Legs 6 and 7 have had one other major change in routing. For the first years leg 6 left the highway a short distance before the Nares river bridge near Carcross. The route went left, thru the native village, upsetting all the dogs, across the footbridge and finished at the train station, now visitor center, in Carcross village. Leg 7 then went back out to the highway and on northbound. The old SS Tutshi was on the beach there and the Matthew Watson Store was open for coffee or ice cream. Lots of parking and a nice, historically appropriate place for the Trail of 98 Relay exchange. But the ruckus was not a good thing in the village. The footbridge was often icy in those days (the race was held 15-20 Sept then and it was colder according to the memories of many of us). The village was avoided from 1992 by having leg 6 runners cross Nares River on the highway bridge and continue to the new Montana roadhouse. The exchange was moved a few feet again across to the right side of the highway and out of the roadhouse parking area a few years
ago. The effect was leg 6 was about the same length but more direct. Leg 7 lost some distance then and since. The lengths of every leg are very uncertain based on the published results in which the leg distances seem to vary as much as few tenths of a mile even when the stations were in the same places. Therefore one needs to be cautious interpreting and comparing the paces on various legs and over different years. I have heard but can't verify that the leg lengths have been measured more accurately in recent years, maybe by GPS tools. When I did the data collection for the original "profile" of the Relay, I used my Honda Prelude odometer and a Swiss Thomens altimeter, a clipboard and a pencil along with some topos. There are more accurate ways to do these things. I did it myself with the odometer on my bicycle riding back to Skagway after the race in about 1996.
Anchorage discovered the Klondike in 1985. The Sheffield hotel sponsored a team with Delaney and Downey and won in a still great time of 10:29:06. They won three legs but two of those were run by a phenomenon named Dave Bard. I believe his 35:12 on leg 2 and 51:22 on (a short) leg 8 are among the best runs ever. The Striders won five legs and finished second by just 8 seconds.
THE fastest run in the history of the relay was by Steve McCormick. His 57:56 on leg 10 (via south access) calculates to something like a 4:58 pace. At the SS Klondike he just missed reeling in Mueller, whose 59:44 is the third fastest ever run on leg 10. Some of us were watching these guys catch our own man and started giving McCormick gap times as the distance between them came down. And Mueller was flying. The story of McCormick and the San Diego connection is better told by Jerry Buckley in the Southeast Roadrunner newsletter for Aug-Sept 1996. My White Book has a copy.
In 1986 the Striders won again, this time in 10:26:49 with Lion's Gate second 11 minutes back and Edmonton Roadrunners third at 10:40. The 1985 results have runners' last names only so I don't know who ran what that year except for my own team. 1986 has no runner's names at all. The San Diego guys. The first year of the race the Striders had a Juneau man named Kelly Miller. He later moved to San Diego in part to be an aerobic athlete there. He joined a club or group of road runners called "the B Team" among whom was this Steve McCormick who ran so well in 1985. By 1986 and more so in 1987 "Mac" brought runners from San Diego for the event. I heard their team won a road relay in San Diego with a prize of Alaska Airline tickets anywhere. The Striders ran as two teams to make room and dominated for several years. In 1990 the "Juneau B Team" was all from the Southland and set the all-time record of 10:16:28. Some of them have come individually again over the years to re-live their youthful success.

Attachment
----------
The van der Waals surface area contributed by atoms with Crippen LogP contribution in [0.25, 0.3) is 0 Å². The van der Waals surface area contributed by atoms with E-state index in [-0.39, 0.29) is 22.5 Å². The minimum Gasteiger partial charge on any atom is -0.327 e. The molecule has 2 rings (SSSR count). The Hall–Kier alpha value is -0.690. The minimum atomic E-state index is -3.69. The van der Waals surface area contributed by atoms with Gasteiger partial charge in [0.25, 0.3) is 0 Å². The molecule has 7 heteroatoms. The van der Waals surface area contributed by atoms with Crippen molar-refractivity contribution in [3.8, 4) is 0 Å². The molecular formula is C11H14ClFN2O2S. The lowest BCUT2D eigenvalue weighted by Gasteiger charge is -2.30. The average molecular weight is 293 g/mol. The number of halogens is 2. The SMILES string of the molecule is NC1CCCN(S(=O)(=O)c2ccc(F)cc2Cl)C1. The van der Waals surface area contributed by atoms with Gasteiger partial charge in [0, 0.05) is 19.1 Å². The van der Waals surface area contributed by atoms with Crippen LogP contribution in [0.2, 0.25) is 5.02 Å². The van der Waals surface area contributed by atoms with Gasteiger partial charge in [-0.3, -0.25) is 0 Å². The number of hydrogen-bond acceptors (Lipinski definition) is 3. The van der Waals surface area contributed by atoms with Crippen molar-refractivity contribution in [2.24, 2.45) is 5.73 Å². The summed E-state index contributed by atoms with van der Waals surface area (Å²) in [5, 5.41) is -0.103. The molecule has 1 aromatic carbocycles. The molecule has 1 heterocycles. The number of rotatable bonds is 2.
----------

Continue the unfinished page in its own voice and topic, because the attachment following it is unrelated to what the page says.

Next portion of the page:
From 1991 through 1993 the Pepsi Roadrunners based in Whitehorse (I think) gave the Striders, now called the Alaska Masters, some real competition and won overall several times. Since then the elite team from Anchorage has won most years with an evolving roster of talent. The exception was the Pacific Wolfpack, a Juneau-based team with some creative outreach aspect to their recruiting. A far as I can tell, the ringleader and chief recruiter was John Bursell of Juneau. The Wolfpack came close to the record with 10:18:39 in '98 and 10:18:58 in '99. So painfully close! The Anchorage team running as first National Bank or Take No Prisoners finished second in about 10:30. I don't think anyone has approached these times since though Take No continues to win. The original Striders team has become the Smokin Ole Geezers with some members running for Sitka and other teams and sometimes they recruit some fast 40 year-olds to keep their average pace high enough to win the Master category again and again. John Bursell went Geezer this year. It happens to the best of us, God willing.
In the last ten years I haven't paid as much attention to the teams finishing first overall, being more concerned in recruiting a team of my friends and trying to stay fit enough to run at all. When we could get printed results only by paying for them, I would call in the favor of a free copy because I, in a previous burst of obsessive behavior, produced the original version of the race profile at no expense to the sponsoring agency, and now with the results on-line I don't even print them out any more. The Big White Book is too heavy to carry about on the ferry or along the race as it is. It still carries a lot of memories.
Eric Olsen - Juneau